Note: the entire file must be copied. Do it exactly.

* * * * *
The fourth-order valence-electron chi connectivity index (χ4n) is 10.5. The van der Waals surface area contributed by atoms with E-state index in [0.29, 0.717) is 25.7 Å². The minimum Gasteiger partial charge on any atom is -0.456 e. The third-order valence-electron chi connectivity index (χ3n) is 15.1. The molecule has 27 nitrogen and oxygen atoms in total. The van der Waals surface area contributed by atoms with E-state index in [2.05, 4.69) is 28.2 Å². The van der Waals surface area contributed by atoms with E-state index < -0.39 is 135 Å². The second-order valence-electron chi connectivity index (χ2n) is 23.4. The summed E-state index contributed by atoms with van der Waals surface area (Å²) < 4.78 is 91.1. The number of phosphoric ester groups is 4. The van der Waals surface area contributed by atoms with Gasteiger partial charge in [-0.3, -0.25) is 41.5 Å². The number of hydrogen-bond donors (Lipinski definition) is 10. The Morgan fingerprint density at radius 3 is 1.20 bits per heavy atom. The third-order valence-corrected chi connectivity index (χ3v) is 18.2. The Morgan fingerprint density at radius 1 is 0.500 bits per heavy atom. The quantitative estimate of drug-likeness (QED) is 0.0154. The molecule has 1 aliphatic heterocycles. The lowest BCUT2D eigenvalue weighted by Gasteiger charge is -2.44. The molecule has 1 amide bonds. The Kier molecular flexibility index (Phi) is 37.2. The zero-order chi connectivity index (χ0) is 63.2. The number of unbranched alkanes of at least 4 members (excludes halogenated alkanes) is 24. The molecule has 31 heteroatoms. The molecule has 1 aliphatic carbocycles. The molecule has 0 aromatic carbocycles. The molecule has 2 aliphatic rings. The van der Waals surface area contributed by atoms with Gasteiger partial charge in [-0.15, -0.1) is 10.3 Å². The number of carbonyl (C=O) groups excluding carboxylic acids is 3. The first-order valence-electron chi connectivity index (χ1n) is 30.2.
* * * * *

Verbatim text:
The fourth-order valence-electron chi connectivity index (χ4n) is 10.5. The van der Waals surface area contributed by atoms with E-state index in [0.29, 0.717) is 25.7 Å². The minimum Gasteiger partial charge on any atom is -0.456 e. The third-order valence-electron chi connectivity index (χ3n) is 15.1. The molecule has 27 nitrogen and oxygen atoms in total. The van der Waals surface area contributed by atoms with E-state index in [2.05, 4.69) is 28.2 Å². The van der Waals surface area contributed by atoms with E-state index < -0.39 is 135 Å². The second-order valence-electron chi connectivity index (χ2n) is 23.4. The summed E-state index contributed by atoms with van der Waals surface area (Å²) < 4.78 is 91.1. The number of phosphoric ester groups is 4. The van der Waals surface area contributed by atoms with Gasteiger partial charge in [-0.3, -0.25) is 41.5 Å². The number of hydrogen-bond donors (Lipinski definition) is 10. The Morgan fingerprint density at radius 3 is 1.20 bits per heavy atom. The third-order valence-corrected chi connectivity index (χ3v) is 18.2. The Morgan fingerprint density at radius 1 is 0.500 bits per heavy atom. The quantitative estimate of drug-likeness (QED) is 0.0154. The molecule has 1 aliphatic heterocycles. The lowest BCUT2D eigenvalue weighted by Gasteiger charge is -2.44. The molecule has 1 amide bonds. The Kier molecular flexibility index (Phi) is 37.2. The zero-order chi connectivity index (χ0) is 63.2. The number of unbranched alkanes of at least 4 members (excludes halogenated alkanes) is 24. The molecule has 31 heteroatoms. The molecule has 1 aliphatic carbocycles. The molecule has 0 aromatic carbocycles. The molecule has 2 aliphatic rings. The van der Waals surface area contributed by atoms with Gasteiger partial charge in [-0.15, -0.1) is 10.3 Å². The number of carbonyl (C=O) groups excluding carboxylic acids is 3. The first-order valence-electron chi connectivity index (χ1n) is 30.2.